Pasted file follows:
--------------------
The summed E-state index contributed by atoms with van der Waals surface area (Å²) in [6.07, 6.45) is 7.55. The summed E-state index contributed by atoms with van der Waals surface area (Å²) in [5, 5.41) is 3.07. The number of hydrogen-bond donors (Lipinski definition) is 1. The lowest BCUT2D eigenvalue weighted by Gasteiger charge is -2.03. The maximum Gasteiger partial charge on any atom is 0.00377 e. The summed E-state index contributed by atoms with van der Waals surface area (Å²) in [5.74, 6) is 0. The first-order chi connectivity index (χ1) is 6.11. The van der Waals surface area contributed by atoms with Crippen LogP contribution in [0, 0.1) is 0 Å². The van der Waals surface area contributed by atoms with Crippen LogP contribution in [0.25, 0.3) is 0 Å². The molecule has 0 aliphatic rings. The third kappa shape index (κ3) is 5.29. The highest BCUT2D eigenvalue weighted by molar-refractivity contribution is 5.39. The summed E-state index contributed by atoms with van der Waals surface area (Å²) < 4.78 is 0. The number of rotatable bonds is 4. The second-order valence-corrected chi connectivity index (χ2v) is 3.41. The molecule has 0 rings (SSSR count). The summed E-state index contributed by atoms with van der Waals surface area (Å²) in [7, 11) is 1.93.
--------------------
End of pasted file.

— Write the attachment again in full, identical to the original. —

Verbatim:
The summed E-state index contributed by atoms with van der Waals surface area (Å²) in [6.07, 6.45) is 7.55. The summed E-state index contributed by atoms with van der Waals surface area (Å²) in [5, 5.41) is 3.07. The number of hydrogen-bond donors (Lipinski definition) is 1. The lowest BCUT2D eigenvalue weighted by Gasteiger charge is -2.03. The maximum Gasteiger partial charge on any atom is 0.00377 e. The summed E-state index contributed by atoms with van der Waals surface area (Å²) in [5.74, 6) is 0. The first-order chi connectivity index (χ1) is 6.11. The van der Waals surface area contributed by atoms with Crippen LogP contribution in [0, 0.1) is 0 Å². The van der Waals surface area contributed by atoms with Crippen LogP contribution in [0.25, 0.3) is 0 Å². The molecule has 0 aliphatic rings. The third kappa shape index (κ3) is 5.29. The highest BCUT2D eigenvalue weighted by molar-refractivity contribution is 5.39. The summed E-state index contributed by atoms with van der Waals surface area (Å²) < 4.78 is 0. The number of rotatable bonds is 4. The second-order valence-corrected chi connectivity index (χ2v) is 3.41. The molecule has 0 rings (SSSR count). The summed E-state index contributed by atoms with van der Waals surface area (Å²) in [7, 11) is 1.93.